MIE graduate student captures the art of engineering
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Engineering embodies multiple disciplines within the sciences, and, all too often, the creativity goes unacknowledged. But it is in there in every aspect. The imagination and creativity of engineering is found in decision making, execution, and the results of research and experiments.
Rukmava Chatterjee, a graduate student working under the direction of Professor Sushant Anand in the mechanical and industrial engineering department, has an appreciation for the art of engineering and it has led him to win two contests with his photo entitled “Mist Heist.”
In June, Chatterjee won first place in the “Chemistry in Pictures Water Photo Contest” by Chemical & Engineering News (C&EN), and last week he was named the second-place winner in the Engineering, Mathematics, and Physical Science category of UIC’s Image of Research contest.
The description accompanying the “Mist Heist” image provides a deeper look into the research it portrays.
“While the earth’s atmosphere embodies zillions of gallons of water vapor, ironically, more than half of the world’s population face water scarcity daily. Over the past few decades, researchers have come up with innovative strategies by tapping into this deluge of ambient moisture resource in an attempt to provide the world with ‘drinkable air’. However, most of these technologies suffer from the practical challenges of energy efficiency and durability. Motivated by this, we have developed a coating material for harnessing moisture from air in climates ranging from foggy to humid. To demonstrate this, experiments were conducted in a humid environment by cooling a hydrophilic textured surface coated with a naturally-derived waxy material. Stripped from moist air, water droplets show very low adhesion and effortlessly roll down the subcooled coated surface thereby harvesting water. The locking of the waxy material within the surface features of the underlying solid substrate prevents its out-of-texture depletion by water and provides a ‘cool’ solution to quench the thirsty world.”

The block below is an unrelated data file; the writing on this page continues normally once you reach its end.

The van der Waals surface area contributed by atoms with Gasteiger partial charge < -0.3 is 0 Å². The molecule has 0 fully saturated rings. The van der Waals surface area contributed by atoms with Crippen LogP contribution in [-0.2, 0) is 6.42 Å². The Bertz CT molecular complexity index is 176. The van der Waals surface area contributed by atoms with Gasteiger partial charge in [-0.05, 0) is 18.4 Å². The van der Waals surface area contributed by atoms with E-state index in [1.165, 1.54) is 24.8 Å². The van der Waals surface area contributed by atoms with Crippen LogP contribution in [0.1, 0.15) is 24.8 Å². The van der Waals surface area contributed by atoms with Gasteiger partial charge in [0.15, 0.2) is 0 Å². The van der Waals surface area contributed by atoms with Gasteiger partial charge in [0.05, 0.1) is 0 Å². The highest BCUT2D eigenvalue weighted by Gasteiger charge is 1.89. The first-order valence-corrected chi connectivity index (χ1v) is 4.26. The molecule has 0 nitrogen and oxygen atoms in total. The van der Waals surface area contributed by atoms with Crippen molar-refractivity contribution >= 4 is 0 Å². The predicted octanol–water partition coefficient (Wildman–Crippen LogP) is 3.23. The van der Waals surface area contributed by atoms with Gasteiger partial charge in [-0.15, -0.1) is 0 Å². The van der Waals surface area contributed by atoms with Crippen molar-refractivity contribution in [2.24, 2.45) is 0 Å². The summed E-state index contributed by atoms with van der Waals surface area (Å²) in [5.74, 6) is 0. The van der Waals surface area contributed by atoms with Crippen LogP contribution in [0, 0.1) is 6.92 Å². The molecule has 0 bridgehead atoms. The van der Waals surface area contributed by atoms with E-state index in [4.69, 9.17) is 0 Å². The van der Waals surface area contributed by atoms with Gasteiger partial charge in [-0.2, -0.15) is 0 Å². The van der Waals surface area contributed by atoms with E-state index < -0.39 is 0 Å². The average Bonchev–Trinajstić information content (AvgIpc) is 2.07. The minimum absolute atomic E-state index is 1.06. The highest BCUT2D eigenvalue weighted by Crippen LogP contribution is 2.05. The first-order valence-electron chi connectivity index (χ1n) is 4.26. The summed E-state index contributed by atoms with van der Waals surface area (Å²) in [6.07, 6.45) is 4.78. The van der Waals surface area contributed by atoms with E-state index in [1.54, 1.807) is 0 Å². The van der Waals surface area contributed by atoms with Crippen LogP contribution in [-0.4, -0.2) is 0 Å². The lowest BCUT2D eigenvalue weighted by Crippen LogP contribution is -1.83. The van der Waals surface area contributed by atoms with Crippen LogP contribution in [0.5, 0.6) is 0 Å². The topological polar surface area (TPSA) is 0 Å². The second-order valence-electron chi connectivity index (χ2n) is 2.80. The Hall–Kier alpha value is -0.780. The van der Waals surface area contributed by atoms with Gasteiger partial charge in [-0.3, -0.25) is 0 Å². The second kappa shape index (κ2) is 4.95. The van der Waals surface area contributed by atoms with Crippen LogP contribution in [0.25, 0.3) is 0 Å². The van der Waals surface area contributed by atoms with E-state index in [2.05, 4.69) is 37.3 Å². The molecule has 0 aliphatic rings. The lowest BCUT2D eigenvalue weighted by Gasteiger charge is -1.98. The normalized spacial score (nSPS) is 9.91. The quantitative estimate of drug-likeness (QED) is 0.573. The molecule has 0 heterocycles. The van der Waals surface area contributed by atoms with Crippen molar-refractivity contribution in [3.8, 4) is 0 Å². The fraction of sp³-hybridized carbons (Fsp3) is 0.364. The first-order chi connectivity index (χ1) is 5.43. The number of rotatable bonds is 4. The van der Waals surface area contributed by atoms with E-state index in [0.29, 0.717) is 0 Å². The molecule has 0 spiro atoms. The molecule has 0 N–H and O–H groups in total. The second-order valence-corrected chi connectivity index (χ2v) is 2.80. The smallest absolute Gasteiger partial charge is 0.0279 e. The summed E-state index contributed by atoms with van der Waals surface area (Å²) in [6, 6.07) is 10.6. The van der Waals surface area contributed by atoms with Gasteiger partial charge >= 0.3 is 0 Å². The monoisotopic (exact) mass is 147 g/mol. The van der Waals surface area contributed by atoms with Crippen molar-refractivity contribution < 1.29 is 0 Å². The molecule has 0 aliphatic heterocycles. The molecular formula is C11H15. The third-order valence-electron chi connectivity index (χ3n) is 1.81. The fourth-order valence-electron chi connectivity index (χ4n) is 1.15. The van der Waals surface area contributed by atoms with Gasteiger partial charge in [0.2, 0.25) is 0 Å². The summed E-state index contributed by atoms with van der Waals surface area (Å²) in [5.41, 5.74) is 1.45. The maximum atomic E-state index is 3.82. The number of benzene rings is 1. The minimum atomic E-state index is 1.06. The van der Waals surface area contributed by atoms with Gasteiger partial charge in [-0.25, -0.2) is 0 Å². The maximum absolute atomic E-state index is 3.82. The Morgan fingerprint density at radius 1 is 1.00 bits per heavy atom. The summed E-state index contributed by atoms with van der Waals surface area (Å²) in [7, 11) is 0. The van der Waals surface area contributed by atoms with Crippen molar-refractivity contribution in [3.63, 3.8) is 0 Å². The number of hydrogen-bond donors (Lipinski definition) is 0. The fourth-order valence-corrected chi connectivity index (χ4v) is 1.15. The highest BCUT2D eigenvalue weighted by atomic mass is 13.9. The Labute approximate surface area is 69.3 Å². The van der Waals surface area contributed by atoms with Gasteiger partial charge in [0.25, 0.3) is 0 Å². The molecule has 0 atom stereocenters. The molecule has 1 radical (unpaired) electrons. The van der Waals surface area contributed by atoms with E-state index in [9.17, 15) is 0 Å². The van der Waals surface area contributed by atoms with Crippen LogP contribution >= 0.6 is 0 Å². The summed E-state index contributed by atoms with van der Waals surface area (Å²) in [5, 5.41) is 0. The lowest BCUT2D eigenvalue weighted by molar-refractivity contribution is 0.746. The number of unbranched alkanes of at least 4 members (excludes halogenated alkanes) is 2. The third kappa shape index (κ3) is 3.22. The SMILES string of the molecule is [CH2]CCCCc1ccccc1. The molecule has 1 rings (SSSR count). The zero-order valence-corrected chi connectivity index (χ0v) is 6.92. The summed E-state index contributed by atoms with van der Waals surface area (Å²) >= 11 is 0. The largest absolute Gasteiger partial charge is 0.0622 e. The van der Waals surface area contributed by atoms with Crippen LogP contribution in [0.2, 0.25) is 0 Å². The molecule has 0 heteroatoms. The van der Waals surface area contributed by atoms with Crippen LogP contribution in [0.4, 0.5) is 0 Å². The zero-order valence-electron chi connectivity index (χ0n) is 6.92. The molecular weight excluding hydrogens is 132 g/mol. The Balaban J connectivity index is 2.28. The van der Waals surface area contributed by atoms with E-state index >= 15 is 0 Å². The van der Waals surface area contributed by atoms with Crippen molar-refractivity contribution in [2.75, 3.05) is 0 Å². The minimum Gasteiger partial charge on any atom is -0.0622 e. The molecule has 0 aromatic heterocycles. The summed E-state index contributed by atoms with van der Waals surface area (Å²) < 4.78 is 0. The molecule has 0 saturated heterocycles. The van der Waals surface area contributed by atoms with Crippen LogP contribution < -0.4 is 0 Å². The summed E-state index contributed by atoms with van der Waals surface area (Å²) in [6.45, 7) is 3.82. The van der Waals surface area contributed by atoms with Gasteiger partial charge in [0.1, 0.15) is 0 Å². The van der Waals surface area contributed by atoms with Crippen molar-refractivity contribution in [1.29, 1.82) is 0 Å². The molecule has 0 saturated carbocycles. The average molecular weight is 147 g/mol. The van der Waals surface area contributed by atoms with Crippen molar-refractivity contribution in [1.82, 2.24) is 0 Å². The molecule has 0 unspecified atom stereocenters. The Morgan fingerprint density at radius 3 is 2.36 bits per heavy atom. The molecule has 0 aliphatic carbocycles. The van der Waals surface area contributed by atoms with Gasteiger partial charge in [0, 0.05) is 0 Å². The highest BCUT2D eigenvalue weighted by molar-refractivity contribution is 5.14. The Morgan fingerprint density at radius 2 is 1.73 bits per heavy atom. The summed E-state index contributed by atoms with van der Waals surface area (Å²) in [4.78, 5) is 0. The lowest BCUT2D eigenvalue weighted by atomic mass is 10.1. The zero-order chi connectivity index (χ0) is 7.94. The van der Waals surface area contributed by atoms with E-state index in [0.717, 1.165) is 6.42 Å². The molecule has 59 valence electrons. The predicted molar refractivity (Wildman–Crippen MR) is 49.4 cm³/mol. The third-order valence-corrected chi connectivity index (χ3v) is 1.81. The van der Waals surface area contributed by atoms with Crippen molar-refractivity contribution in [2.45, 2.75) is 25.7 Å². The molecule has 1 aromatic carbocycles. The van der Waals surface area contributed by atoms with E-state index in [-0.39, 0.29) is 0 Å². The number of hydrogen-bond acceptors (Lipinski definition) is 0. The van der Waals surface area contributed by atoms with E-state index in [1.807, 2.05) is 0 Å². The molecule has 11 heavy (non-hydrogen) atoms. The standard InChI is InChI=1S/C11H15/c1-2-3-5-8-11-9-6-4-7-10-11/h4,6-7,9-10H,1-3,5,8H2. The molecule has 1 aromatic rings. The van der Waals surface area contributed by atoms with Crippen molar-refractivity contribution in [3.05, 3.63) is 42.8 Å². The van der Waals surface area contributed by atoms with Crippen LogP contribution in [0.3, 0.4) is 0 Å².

The foundation and key concepts of this work is based on a research paper published under the advanced materials section of the Wiley Online Library.
The stunning images he has captured in his research clearly shows the beauty and artistic nature of engineering and it’s something Chatterjee wants to share with the world.
“I enjoy telling a story via images because ‘a picture is worth a thousand words,’” he said. “I occasionally participate in such competitions to showcase my ongoing research.”
These contests are not the first time he has entered a picture into a competition. Last year, Chatterjee was a finalist in the Image of Research contest with a stunning photo entitled “Mhysa,” which was captured from his doctoral research on anti-icing systems.
“I like showcasing my research in the form of images or informative videos to reach out to a broader audience,” he said.